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1 STRIKE * BULLETIN a.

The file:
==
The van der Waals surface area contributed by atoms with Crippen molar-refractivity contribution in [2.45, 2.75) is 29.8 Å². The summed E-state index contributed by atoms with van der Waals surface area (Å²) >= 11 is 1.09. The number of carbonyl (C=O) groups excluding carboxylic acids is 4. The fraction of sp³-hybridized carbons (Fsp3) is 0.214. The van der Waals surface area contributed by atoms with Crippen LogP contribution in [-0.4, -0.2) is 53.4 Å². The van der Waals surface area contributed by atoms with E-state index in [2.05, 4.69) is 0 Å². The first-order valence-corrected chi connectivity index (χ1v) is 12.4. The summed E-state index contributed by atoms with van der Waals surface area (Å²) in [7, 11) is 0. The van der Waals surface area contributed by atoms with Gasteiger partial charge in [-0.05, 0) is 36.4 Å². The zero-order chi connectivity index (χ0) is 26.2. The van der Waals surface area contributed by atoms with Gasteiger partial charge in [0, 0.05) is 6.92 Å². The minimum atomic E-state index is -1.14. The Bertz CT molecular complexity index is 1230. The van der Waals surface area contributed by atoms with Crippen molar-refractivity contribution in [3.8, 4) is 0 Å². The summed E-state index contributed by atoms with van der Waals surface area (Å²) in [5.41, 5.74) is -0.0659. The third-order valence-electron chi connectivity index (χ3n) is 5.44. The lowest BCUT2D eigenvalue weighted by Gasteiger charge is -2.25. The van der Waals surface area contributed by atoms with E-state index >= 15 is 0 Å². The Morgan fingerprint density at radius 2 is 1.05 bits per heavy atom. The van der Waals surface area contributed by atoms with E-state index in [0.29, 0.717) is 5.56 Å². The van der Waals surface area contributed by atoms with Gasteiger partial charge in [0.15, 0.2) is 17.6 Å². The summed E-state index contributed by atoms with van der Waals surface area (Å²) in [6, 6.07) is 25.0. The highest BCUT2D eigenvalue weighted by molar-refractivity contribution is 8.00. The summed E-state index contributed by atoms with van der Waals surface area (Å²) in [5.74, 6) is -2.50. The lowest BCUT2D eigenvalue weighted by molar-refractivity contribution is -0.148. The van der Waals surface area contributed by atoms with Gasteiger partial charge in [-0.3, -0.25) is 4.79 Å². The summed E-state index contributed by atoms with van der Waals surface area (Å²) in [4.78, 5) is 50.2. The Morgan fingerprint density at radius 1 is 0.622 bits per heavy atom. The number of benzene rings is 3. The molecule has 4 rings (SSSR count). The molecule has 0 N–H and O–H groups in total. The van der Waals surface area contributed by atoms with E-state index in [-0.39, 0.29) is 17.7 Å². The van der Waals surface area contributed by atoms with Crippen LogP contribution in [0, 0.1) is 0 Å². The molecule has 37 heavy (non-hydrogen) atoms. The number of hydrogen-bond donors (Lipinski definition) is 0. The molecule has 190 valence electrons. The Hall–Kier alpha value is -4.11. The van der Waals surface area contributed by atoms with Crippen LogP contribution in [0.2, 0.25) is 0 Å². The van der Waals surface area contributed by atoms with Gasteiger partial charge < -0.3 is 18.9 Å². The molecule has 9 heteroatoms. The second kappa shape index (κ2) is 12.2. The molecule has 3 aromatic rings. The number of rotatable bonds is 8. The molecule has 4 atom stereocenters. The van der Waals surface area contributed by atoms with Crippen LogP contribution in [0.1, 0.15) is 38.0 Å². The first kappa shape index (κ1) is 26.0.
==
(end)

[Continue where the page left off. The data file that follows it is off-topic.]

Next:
Altered aa earond claea matter Jan I, 1111. at tha poet afflca at Clinton. III. ander the a<-t of Mart h I, 1*71 , Vale 1 CLINTON, ILLINOIS, AUGUST 12,1913 N*. 33 I The Paramount Issue As th>- years imreus. the labor problems are getting more intense Venr ' before lias labor agitation ami controversy reaelo-il the complexity of t < MI ay hikI t lover before lias I lie ailministrative ami legislative balls of stale ami nation been | brought to the realization that the solving of the labor problems is the Paramount issue of the Twentieth tVutury. Labor must solve ils own problems Sudi were the words of an ale out ph losophe r. the truthfulness id this assertion cun Im fully understood when taking a view of the miserable failures that tlo representatives of I'apital have made m I lo adjust llleIlf of I lo st I lk. s and . out I n', i I sles Ilf I lie past So. ailed settlements of labor disputes are taking place However llo v .11. ini si tileim uts of viability lint merely . innpromisiug contracts that liav« for tlo ir i purpose mllamalory ah-viatiotis of labor eruptions, and utter years duration it lias matured itself ready lor lb. ».e. pi,-1 ■. of another compromise with tlo- can . i is of our (octal system Labor i> today only traveling • >n tlmt conveyance of evolutionary processes onward ami forward to that apex th.it guarantees tlo Workera that full product of then Labor, to that pi nod in the struggl* Ibr • \isteiiei When no compromise with tlo Master Class will he accepted, w In u m. portion of tin- labor production m those vvlm work will l.e confiscated for distribution of social drones, and the d. v • lopim tit of luxury tor tlo enjoy mi nt of tie Nation's autocratic parasites. Then and only at this juncture will the grave labor prcblems he solved, anything less will s i in pi v l.e a compromise, only a spasmodic aleviutmu. whose next eruption will develop into a slat, of iimn intensifying nature than any of the ruptures experi enced hi tlo past Tlo labor conflicts of today an essential projections in the evergrowing struggle of the workers, towards the goal of emancipation, every one regardless id its insignificance, containing those uidlspcnsihlc educational features of teaching Ho workers the necessity of adhering to that cut iron law, of unity of action and co herent application of efforts rpon the arrival of this understanding to tlo* workers, that cancerous iiisti lution of which penmates our social order of today will tremble and fall into the dens of oblivion with all its predecessors of antiquity. The Lahor problems will be solved by Labor Itself, just JIS prophesied by the ancient sage, but, only when labor will harness its own forces for the final con flict, when it has accumulated hII its scattered forces, and demands all ot that which it produces, when it wild act simultaneously m a general strike and cease begging for its animal subsistence, but will get up and take it. For years the federal mediaton ami Imartls of conciliation, with numerous auxiliaries, such as civic federations, Iihvc flirted with the labor problems, and in observing the blue prints of their efforts there are no apparent results; they have absolutely not eolved anything; their law of mat hems lies has been abortive in arriving at an equilibrium, aud eeeausc of this it’s high time that the workers get m line for action themselves, that they inaugurate such modern weapons as the general strike and get results, for the general strike will get the goods, and it is up to you who work to line up for action, and make the gsnsral strike the par amount Issue. ANOTHER WRECK. A t ahoosc. filled with section hands going to work jumped the track at Spnngbr«*ok near Newl'«Tg on the t >. \V R k N R R tracks ! early this morning. A. 1. Mack, engineer. | remained in the cab when the engine plunged ow-r a 150 foot embankment and is m a enti | cal condition at the Good Samaritan h< *pital, where he wa* taken by the Red i. ro»§ am bulance alter being brought to Portland on a special train. S J Daugherty, fireman, is lc*v seriously injured and is at the same hospital. Daugherty jumped a* the engine started to I roll off the road bed The cause of the acci- j dent is under investigation by the railroad of ficial*. Fortunately for the dozen or more men in the caboose the coupling snapped when the engine left the track* and it remained on the r,»)U The engine ran for 15 feet on the tie* and then shot over the embankment A* it left the track Daugherty leaped and thi* probably saved his life The rolling of the engine smashed the steam valve* and as it rolled the steam escaped ami Mack was not burned in bis po*ition in the cab. where he dung until the section hands came to hit re> »nr and pried the wreckage from about his body —!*• rtland Pres* THE NEW GRAVE YARD. The t.rave Yard edition of the Bulletin has been *ent all over the Country, and because of the fact that orders are still coming in we have found it iifce**ary to run off a second edition We are adding new picture* and putting in new article*, am! we will tnakc it a new sheet, much l>etter than tlie first on« If you did not get in on the first edition, see to it that >ott are in time for the second. The t.rave Yard is fully illustrated It shows up the struck road*, and is an effective weapon a* far a* advertising them is con cerned In dollars it i* a losing proposition for u* We lost money on the first edition, but the advertising wa* worth a $100.000 00 to our movement For thi* reason we are going to take another crack at them If your union it*elf can not handle them, loan some kid a few* dollars so that he can get a bundle of them lie will sell them, make a piece of money, repay the union, and advertise the *lnke for us This i* ju*t what we want you t« do with the New Grave Yard FIFTEEN DAYS FOR BLOWING A WHISTLE (Waterloo Press.) Andrew Jackson, a colored employe of the Illinois Central shops, absorbed copious draughts of boo/e Friday afternoon and even ing and proceeded to celebrate early yester day morning Andy boarded an engine in the 1 l yards and with the whistle tied down proceeded to ’ high ball” all over the yard traik- The signal for a flying switch was given when Patrolman Smith took a hand in the game and coupled Andy up with the pa trol wagon. Strenuous objections were made by the throttle hero when he was ordered into a stall at police headquarters at 3 o’clock yes terday morning. Andrew received 15 days « n the street for disturbing the public quiet. $70,000 DAMAGES ARE SOUGHT FROM RAILROAD Two suits against the Illinois Central Kail mad company were filed Monday afternoon in the circuit court, one by Laura Keems, a widow, who a*ks $50,000 as damages, and the other by J F Kupe. The latter seeks to re co\er for alleged personal injuries, and a-k* a judgment of $20,000.—New Orleans Press BANANA TRAIN IS SENT INTO DITCH IK IMF. CI1ITTO. Mist, June U —-The dropping of a brake beam from a car of an extra banana train, northbound, two miles south of this place, precipitated sixteen cars int«• the ditch this afternoon, the track being torn up for some distance. All northbound trains are bring detoured over the south track from the scene of the wreck to this point, causing no interruption to traffic. No one was injured. ARE YOU A LIVE WIRE? To put out a paper of this si/e, with the amount of reading matter it contains, without advertising, is a large undertaking To make it a sneers' new subscriptions must be put on continually It you are interested in the strike, and see the necessity of advertising the struck roads ami their scat*', it i' up to you to see that we are in receipt of sufficient subscribers to make the paper self sustaining You will make this vour business if you want to do something for this strike, and if you are a I IYF WIRE OLD GLORY -- I K* *i ait I-rrrd'itti - child Old Glory. M mi of l f« cd"in - high «l< -ir« \'iir*«d amid the luttlr « ir» , 1 r i* <1 by thundcrlM.lt ami lire. < hi the fi» !.| .iiul nil the tulc. W here «.ur hero**-. -u|r by *ide, I ••!!« wt.| t'.t i and fought ami dud • i.t/n.g on thy 'i r >. * Mil Glory Wi will *t.»ml by tin* old Ghrv. 1 * tht !.*»•«!- «t11* 1 on the ttiiu *, I • r onr b.ihc* a* d 1- r our gra%« * I I. ugh w. -1•!in| • r !..'l -law-. I * r thy -f * an no! f blame I • r flu 11f -1 t ir.itid ai.d -hanie I hat Hut* 111\ Indy name In . -1. r I i ’ 1 - t.i -t,»i. ( ild i it. • r y Kii.im * have -tolen tin t Old Glory, f- r tht ir Babylonian bower-; I rout their fe tal wail- ami Pwer llfo..j,. tht flag that otii t wa- our-. O.r tlnir rrmu - thy htaiity trail-. Xml th* old time .iti-vur tad W hi ii from i ham gang- court* a ml jail- j Men apptal to tint- (lid Glory lb our -hu h| ..me tm rt . (ild Glory* I * ' tht world in travail pain Turn- ami plead- to thee in vain While through plundered vale and plain, 1 '-tripped and hrui-ed by licensed thieve-. I Starving, begging for her -heave-. Outcast labor tramp* and grieve*, W .th n help from thee. Old (ilt.ry WV will re-tin thee, old (ilt.ry! I’doodle** may the proce-s he. I’eaceful a* tlie yearning -t a Xncht.red t«> the windle** lee,— I'.nt it peace cannttt avail. Welcome tnlal wave ami gale. Welcome lightning flame ami had. Till thy very star* turn pale, In the grainier light. Old Glory. If it mu-t he so, Old Glory— If blind error unite with force 1 Truth and justice at their source, Sun* ami planet* in their course— Let the earthquake lift the deep, Let the wild fl<M>d» wake from sleep, I et tht crouching Terrors leap, And where God’s own toiler* reap WV will carry thee. Old Glory. —Exchange THE WORKERS OF THE U. S. A. -- (By Frank Connor) You've read about the patriotic brothers of the past. Who worked in the F-a*t angd West. You’ve heard the story the strikes they bravely struggled through; It * hern a hitter fight at best; You know they used to strike alone, but we are wiser now. We’re under one head today. United we stand all over the land. The workers of the U. S A. Chorus Hear the music that the bands all play. We’re workers of the U. S. A From North to South united. Fr» •m East to Western *ea. Federation Union boy*. And brotherhood for me. War and strife may shake the land but we arc brother*, all United against the foe With friendly hand extended to each foreign race and land. \* proudly marching on we go There may be other men who do not under stand our cause. But justice will soon win the day. And when it appear* all join in our cheers. The worker* of the U. S A Chorus I C BUSINESS SHOWS DECREASE Traffic is exceedingly light on the local line of the lllmoi* Central, according to a state merit made by a local official of that road tin* morning, and although this time of the year is generally a dull season in railroad cir cle*. it is more *o than ever at the present time Two thing* are chiefly responsible for this conditions >>f affair*, it is said, the first being the recent floods in the south, causing; the f i eight age from the southern states to be temporarily checked, while the second ami m< re prominent cause i* the fact that no fruit is being handled at the present time by the local road Fast year at this time consider able fruit was being transported by the road but tin* >ear. owing to the late crop realized in the west and the nipping of a great deal of the juicy eatables by the cold snap, no fruit has been consigned Ft the east Con seqnently there has been a great decrea*e in traftu an»l ha* resulted in the laying off * f several tram crews—Evening Courier, Water loo la i CHILDHOOD. p> hugene V 1 )rb* ) Wh.it * w » rt erni.Ii..n- the re. ollt Uioil* of « hil.lli*•.•«! ii.spire au.| h'-M pn«elr*» its tieat* ur« .l meiiH.ru » hi our advancing an.I tie. lining y ear*' 1 angl ing ryes ami *urly hair, little brown hand* and bare feel inn..cent and carefree, trn-ting and loving, tender and pure, what an • ‘Vat lig and satisfying inlineHit« these little ► ■ d* have up. n * ur maturer y.ufv' i lnldho. ..|' What a holy them. 1 I lowers t!*> are with *‘>uJ* in 11 . in. and it on this • **r|h niai l.a- .» a>r..l « harge. a holy obll g.it.' n. it i* t- th. » tn.d. r I .!- and bl< >s< ms • I hutnanitv N«t I. w many <t th. in at«- prematurely ;• ii'k.d, tade and die .*•,«! are ttampled in Do ** * *r • Nlany mlli.n- . t them have been ’ h. <1 fr«.rn the .radle and *t«dcn from *b.ir ; *«y to l.r fed t - thr tone* that |urn •* w. rkmgman * blood into a .apitallftt's gold, rfi'd many nitllmti* .■ j others have been .rush* • d and perverted into tilth < i the slums and ..1 l r the potter - fit Id i luldhood is at the parting *f the ways m I n h !»ad t». success or failure, honor or disgra* e, life or death Smirty is. pr ought t" I.e, profoundly con.rrned in the nature pf the environment that i* to mold the character and determine the career of its children and any rcim**ne** in sin h duty is rebuked by the most powerful penalties, and these are in flicted with increasing severity upon the peo ple of the I'nited States t hildhood i* the most precious charge of tin family and the community, but our cap italist civilization sacrifices it ruthlessly to gratify its brutal lust for pelf and power, and the niar.h of its conquest is stained with the |»1«m*cf of infant* and paved with the puny bones of little children What shall the harvest be? 1 he million* of . hildren crushed and slain in the conquest of .apitalism have not died in vain 1 Tom their little rnartyr graves all over thi* fair land their avenging mirages are springing up, as it were, against the system that murdered them and profiouncng up. n it, in the name of (»...! and humanity, the con demnation of death. DEPARTMENT OF JUSTICE Office of United States Attorney, Southern District of Illinois. Springfield. August 7th. 1»13. Mr Carl E Person, Clinton, 111 . ! Dear Sir N our case will prohahly be set down for trial during the week commencing September the Seventh, uest. at Quincy, Illinois We will notify you at leant ten days prior to the date, on which your case will be tried. Yours respectfully, II A CONVERSE. Assistant L’. S Attorney. IMPORTANT. It you are a member of any union of which the American Federation of Labor has juris diction. the secretary your union has been forwarded a blank These blanks have been -ent out for the express purpose of accurnu l.itmg the expressions of the labor movement relative to a GENERAL STRIKE You should see t«» u that your union takes immediate action, and returns these blanks as soon as possible If you are in favor of a general strike, involving every railroad shop hi the country, this is the tune for you to express yourself, and if there is a sufficient number of the unions in favor of this pro jection. the railway department will send out * strike vote, and if there is not a sufficient amount of you people interested, there will be nothing done. So tins is your tune for ac tun. ON LABOR DAY. Regardless of where you are located, you are requested to advertise the Illinois Cen tral and Harriman Lines; also the I’erre Mar l quette. as dangerous avenues for the public to patronize Large canvass banners should be put up at the park* and elsewhere, and the information of the -trike will be conveyed to many thous | amis of people; you should call on the Labor Day orators, and aqtiamt them with the strike ami they will devote a part of their speech to the conditions prevailing on the Struck Roads ANOTHER SOLDIER HAS PASSED AWAY. The information has reached us from |)e«i \«r. i . lorado, that Brother Robert Sweeney, a striking blacksmith from t Imton, died there on Friday August the 1st, from an attack of -pinal disease Brother Sweeney w.*s well known over the country, having wofAed at many places, after the -trike he worked at Bloomington and t'hicago. and only recently went to Denver Brother Sweeney was a true union man. re -pccted by all who made his acquaintance, and the news of his death will arrive with sorrow and regret* to his many friends. THEY ARE SCABBING NOW The Palmer Boys of Boyne City, Michigan, who worked for tin B C. G. m R R R. are n< w -tabbing at Jackson, Mich, on the P \ M THE AGE LIMIT. No person inexperienced in railway work who is e ver 35 years of age. and no expei lenced person over 43 years of age. will be employed on the Frisco line* after July 1. l* cording to the rules of the pen-ion department, winch have been issued by President B I Winchrll.